After Seventy Five Years, Holland America Still Sails to Alaska with the Same Intrepid Spirit

The cruise line has blazed a trail for travel into Alaska, pairing unrivaled access to nature with timeless glamour.
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Holland America Line

“Honestly,” I hear my pilot, Logan, say through the headset, “the first time I came to this glacier, it was like a kid's first time at Disney World.”

We are just landing the helicopter on the massive bluish-white Mendenhall Glacier, streaked with dark rock particles and silt. I sit stupefied by the sight of this wonder wedged among the jagged peaks of Southeast Alaska. I was raised in Florida; before this trip to Alaska on Holland America Line's Noordam, I had never even seen a glacier. Standing on this immense, silent, slow-moving force, I feel the unmistakable thrill of adventure: For a few seconds, I'm Jason Bourne or James Bond.

One of our guides takes the requisite photograph of me jumping into the air atop the glacier. I hop down into push-up position and lower my body enough so my lips touch the rivulet of water running into a crevasse. I have traveled to five continents and more than 60 countries—why have I never come here before?

Juneau—like other ports of call along this sail from Whittier, Alaska, to Vancouver, British Columbia, including the Gold Rush settlement of Skagway and rustic boomtown of Ketchikan—hugs the Pacific Ocean, deep within the Inside Passage of narrow waterways and forest-covered islands along the rugged western coastline of North America. While it is possible to fly directly to Juneau and drive through this region, there's only one proper way to take in the misty fjords and craggy headlands, the turquoise waters full of aquatic life, the ferns and firs of the temperate rain forests, the icy glaciers and snowcapped mountains: by sea.

Alaskan cruising is now nearly fully back on track after the interruption of the pandemic. Holland America Line, the first passenger line into Alaska, has been creating travel experiences here continuously since 1947, before statehood. Over the past couple of decades, Alaska has become one of the most popular destinations in cruising. But Holland America Line has certain ad-vantages over its competition thanks to proprietary access to the land, which has allowed it to create some of the first-ever cruise-tour experiences to Denali National Park and into Canada's Yukon Territory.

However, unrivaled access to nature is not Holland America's only appeal. There is also the glamour in the sleek lines of Noordam, the 936-foot-long Vista-class cruise ship. Every morning, just after dawn, I stroll through the ship, Americano in hand, the dark blue of the hull and the wood paneling of the decks evoking Holland America Line's 19th-century origins as a transatlantic passenger line, ferrying immigrants and wealthy vacationers across the Atlantic from Rotterdam—sometimes heading as far south as South America.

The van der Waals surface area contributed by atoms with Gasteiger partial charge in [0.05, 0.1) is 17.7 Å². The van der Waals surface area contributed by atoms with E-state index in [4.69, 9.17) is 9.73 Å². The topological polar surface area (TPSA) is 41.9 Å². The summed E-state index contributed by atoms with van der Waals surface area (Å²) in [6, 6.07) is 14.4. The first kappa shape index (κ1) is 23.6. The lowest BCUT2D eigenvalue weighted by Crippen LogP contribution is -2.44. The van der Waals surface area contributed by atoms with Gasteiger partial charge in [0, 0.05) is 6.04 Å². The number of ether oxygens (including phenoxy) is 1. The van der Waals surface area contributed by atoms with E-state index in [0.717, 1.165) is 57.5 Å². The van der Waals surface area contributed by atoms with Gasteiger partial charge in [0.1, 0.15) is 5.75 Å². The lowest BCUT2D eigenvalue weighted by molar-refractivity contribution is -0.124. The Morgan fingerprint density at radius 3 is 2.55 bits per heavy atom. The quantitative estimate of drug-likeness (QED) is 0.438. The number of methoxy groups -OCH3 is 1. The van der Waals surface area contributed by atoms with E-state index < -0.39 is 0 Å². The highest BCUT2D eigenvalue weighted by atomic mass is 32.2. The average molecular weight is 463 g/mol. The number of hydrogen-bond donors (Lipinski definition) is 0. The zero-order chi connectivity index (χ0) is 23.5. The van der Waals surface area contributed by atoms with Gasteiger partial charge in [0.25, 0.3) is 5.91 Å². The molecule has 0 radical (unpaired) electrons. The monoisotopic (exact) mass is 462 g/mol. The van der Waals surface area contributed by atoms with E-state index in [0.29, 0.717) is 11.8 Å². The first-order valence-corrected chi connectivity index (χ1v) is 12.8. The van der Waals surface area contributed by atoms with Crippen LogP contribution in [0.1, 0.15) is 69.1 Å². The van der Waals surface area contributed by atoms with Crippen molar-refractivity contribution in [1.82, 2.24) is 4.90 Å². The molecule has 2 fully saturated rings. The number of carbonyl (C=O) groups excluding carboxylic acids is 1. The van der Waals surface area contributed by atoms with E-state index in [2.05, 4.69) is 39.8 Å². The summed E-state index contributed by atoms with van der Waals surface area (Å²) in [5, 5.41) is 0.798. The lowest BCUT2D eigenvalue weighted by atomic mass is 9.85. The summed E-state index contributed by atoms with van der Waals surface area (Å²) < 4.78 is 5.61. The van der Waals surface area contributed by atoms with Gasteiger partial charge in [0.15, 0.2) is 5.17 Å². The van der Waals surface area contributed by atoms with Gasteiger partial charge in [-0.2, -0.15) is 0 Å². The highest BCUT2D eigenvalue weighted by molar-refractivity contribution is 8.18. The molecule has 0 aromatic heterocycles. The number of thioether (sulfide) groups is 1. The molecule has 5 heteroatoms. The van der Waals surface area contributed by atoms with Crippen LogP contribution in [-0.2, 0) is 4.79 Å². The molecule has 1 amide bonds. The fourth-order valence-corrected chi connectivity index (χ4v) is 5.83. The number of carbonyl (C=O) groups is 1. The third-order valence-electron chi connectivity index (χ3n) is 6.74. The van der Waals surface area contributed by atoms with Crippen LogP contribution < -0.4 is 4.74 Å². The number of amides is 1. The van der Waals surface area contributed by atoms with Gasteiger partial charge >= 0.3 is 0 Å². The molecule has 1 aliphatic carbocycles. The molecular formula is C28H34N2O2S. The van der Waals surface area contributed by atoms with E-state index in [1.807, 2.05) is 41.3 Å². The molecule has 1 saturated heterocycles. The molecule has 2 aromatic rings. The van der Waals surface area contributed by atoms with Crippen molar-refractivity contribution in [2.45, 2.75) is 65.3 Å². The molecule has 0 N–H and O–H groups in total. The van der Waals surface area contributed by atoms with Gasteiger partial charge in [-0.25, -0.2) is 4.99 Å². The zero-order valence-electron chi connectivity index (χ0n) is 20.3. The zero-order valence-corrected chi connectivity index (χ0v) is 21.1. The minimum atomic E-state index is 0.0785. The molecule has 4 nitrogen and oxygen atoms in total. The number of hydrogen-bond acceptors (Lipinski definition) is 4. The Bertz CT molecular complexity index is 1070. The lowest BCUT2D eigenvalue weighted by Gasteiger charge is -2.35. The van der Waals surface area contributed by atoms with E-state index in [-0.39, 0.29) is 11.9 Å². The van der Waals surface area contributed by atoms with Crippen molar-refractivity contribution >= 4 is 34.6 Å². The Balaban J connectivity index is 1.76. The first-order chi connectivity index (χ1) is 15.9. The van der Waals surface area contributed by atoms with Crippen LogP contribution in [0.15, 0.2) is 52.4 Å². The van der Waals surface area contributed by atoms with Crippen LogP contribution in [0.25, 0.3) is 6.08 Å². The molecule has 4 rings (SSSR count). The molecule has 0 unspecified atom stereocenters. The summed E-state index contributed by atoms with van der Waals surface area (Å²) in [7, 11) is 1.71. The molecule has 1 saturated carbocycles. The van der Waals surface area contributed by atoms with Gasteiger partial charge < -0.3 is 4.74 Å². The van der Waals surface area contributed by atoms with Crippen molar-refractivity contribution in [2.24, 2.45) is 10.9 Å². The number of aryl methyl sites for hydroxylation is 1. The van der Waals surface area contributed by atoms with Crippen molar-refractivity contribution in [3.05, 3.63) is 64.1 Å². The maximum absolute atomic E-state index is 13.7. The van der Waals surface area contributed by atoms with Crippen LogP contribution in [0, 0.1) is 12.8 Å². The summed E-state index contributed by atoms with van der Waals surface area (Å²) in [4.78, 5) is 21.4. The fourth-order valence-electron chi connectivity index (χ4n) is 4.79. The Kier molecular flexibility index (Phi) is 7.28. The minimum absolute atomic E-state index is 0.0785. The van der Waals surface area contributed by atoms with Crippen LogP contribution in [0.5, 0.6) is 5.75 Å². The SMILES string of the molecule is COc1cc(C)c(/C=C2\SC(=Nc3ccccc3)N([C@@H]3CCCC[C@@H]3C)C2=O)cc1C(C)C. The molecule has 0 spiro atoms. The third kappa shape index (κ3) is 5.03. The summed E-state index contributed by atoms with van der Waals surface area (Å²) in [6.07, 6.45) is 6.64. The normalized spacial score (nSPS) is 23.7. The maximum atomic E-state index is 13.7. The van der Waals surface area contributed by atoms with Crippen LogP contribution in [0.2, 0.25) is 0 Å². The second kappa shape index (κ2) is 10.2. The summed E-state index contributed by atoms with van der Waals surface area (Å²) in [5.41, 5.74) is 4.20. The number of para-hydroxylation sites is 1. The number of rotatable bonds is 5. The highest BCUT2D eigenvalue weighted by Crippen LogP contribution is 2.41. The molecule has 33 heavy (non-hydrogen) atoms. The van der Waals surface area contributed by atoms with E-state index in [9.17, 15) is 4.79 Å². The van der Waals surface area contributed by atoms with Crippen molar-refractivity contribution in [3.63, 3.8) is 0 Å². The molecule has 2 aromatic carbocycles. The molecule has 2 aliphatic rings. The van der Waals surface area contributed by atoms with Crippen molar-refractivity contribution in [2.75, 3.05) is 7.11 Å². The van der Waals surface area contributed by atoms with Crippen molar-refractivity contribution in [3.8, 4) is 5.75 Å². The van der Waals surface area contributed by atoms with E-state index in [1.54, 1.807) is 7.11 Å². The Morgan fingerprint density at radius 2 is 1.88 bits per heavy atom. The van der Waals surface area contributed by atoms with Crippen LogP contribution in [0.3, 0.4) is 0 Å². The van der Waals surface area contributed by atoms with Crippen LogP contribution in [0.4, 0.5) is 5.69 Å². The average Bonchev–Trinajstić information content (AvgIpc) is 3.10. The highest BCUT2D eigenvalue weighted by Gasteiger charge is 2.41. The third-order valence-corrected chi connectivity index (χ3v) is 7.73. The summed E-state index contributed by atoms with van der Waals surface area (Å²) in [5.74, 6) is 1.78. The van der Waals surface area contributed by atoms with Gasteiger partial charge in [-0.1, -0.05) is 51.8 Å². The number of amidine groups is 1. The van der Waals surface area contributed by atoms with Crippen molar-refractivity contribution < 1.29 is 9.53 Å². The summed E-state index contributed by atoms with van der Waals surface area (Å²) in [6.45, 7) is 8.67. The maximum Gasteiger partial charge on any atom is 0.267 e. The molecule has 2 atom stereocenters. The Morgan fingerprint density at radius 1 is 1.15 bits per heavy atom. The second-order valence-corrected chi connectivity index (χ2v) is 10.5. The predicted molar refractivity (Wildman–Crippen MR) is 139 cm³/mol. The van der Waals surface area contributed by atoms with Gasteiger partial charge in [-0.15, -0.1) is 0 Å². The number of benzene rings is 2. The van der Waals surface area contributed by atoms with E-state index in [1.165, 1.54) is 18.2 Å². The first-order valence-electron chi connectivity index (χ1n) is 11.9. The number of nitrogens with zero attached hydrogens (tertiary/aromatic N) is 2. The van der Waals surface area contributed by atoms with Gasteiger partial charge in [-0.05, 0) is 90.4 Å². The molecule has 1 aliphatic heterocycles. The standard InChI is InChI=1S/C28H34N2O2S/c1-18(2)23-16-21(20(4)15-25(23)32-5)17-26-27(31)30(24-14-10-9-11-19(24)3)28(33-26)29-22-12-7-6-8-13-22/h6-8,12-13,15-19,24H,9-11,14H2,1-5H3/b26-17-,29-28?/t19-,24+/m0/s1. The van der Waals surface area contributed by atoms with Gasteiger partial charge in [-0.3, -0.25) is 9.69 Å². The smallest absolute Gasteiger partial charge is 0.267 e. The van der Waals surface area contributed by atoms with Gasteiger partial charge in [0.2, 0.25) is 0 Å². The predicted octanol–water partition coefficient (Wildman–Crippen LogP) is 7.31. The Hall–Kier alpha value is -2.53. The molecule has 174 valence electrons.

My fellow passengers, whose eyes gleam with lifetimes of stories, enjoy the pools and restaurants and shops and shows on board. Several have cruised in Alaska before. Just after our departure from Whittier, I venture to the dinner for single and solo travelers in the ship's main dining room. I sit next to Miss Barbara, a retired insurance adjuster from eastern Tennessee, whose husband passed away a few years ago. She regales me with family stories with a folksy flair that would make Dolly Parton proud. I dine on chicken and waffles, Miss Barbara on lobster, while Noordam slips out of Prince William Sound. It doesn't take long before she reveals to me her secret to cruising: “You can stay on the boat if you want to. You can get off the boat if you want to. You can do what you want to.”

On one of those stay-on-the-ship days, we sail quietly up the middle of Glacier Bay. The water is turquoise and smooth like a glass tabletop, except near the shoreline, where it laps rhythmically against towering walls of gray rock and dust-specked ice. Tiny chips of ice float between the ship and the shore, sparkling white like the snow-covered peaks on the horizon. The sound of seagulls pierces the quietude. Every single passenger of Noordam seems verklempt, stunned into silence by the unexpected grandeur and fragility of the confluence of ice and stone and sea and sky. In the next moment, a large chunk of the glacier breaks off and falls into the bay. I spy it drop into the cold, clean water. And a second later, the thunderous crack reaches my ears.

A seven-day Glacier Discovery cruise on board Holland America Line starts at $589 per person;

This article appeared in the December 2022 issue of Condé Nast Traveler. Subscribe to the magazine here.